But the Kreitenbergs misjudged the market; no airlines were interested. Instead, they turned their attention to disinfecting hospitals.

“People dismissed us as Chicken Little, but in the last couple of months there’s been a change of heart” in the aviation industry, the younger Mr. Kreitenberg said.

An entrepreneur can turn a crisis to an advantage by “focusing first what you can give and not what you can get,” Ms. Forleo said. In early March, Mr. Kreitenberg offered the free use of GermFalcon and a similar device for airports to help the air travel industry with the pandemic. Mr. Kreitenberg said he was in touch with nearly every U.S. airline. Seattle’s secondary airport at Paine Field is now a customer and an investor. Alaska Airlines evaluated the device but opted to use a different kind of disinfection technique, a spokeswoman said in late April.

Aviation, with its emphasis on safety, can be a challenging environment for new ideas.

“Regulations have taken risk-taking away, and not even swashbuckling risk, but even a way of looking at the future as something you can construct,” said Saras Sarasvathy, a professor at the University of Virginia Darden School of Business. As a result, many beneficial innovations may never be realized, Professor Sarasvathy said.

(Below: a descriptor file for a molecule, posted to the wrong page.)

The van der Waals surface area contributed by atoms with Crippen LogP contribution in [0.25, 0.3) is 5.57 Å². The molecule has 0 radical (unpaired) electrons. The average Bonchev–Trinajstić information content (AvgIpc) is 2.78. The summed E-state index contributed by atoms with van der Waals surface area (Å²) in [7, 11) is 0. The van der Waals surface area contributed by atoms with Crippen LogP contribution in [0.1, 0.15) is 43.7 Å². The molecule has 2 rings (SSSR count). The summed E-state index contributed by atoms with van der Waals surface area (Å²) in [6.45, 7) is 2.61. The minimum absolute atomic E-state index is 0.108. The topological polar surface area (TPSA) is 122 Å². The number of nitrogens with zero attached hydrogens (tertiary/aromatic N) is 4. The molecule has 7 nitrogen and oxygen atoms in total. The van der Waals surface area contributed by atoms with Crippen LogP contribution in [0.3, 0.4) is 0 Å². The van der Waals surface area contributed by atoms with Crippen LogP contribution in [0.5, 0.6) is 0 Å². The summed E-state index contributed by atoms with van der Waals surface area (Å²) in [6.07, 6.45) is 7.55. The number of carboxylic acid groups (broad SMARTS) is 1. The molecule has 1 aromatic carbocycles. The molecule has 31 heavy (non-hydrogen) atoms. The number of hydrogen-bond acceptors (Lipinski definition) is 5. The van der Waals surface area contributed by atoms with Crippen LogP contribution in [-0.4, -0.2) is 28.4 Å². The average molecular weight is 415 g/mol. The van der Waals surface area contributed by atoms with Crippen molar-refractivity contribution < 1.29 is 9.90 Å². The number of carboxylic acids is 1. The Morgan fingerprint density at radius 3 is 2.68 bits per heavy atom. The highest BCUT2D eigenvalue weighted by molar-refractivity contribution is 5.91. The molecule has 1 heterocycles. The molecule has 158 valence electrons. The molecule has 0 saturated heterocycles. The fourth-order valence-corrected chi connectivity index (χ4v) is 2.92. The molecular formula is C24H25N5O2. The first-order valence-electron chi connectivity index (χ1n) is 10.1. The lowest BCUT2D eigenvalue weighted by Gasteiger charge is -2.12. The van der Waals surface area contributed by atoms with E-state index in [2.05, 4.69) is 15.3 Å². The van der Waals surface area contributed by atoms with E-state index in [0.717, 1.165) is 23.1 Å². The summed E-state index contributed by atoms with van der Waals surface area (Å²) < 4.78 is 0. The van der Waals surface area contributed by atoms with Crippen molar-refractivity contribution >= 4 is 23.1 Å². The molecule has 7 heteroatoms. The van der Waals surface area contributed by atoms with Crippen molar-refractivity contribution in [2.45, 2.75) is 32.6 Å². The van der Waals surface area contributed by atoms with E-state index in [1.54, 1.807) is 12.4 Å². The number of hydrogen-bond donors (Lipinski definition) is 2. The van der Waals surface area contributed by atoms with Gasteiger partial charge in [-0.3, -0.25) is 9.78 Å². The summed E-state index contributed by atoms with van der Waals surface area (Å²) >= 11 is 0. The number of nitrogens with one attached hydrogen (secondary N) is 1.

Luke Miles, co-founder and creative director of the London-based industrial design firm New Territory, came up with a novel idea for how to make airplane seats more comfortable. But he recognized that having to get government approval for an entirely new seat design would be an expensive and time-consuming problem, so he found a workaround. Last fall, he unveiled Interspace, a set of panels embedded in the upholstery of seat backs that already meet government regulations. During flight, a traveler can unfold the panels, lean into them and sleep.

“Sometimes, it is not about grand moves and everything has to change,” Mr. Miles said. “Here’s where we could enter carefully in a considered way and have more success.”

Mr. Miles, whose company has done design work for Airbus, Aeromexico and Virgin Atlantic, said his experience and connections with airlines contributed to the final product. This collaboration with potential customers is critical.

In his book “Upstream: The Quest to Solve Problems Before They Happen,” the author Dan Heath calls this “surrounding a problem.”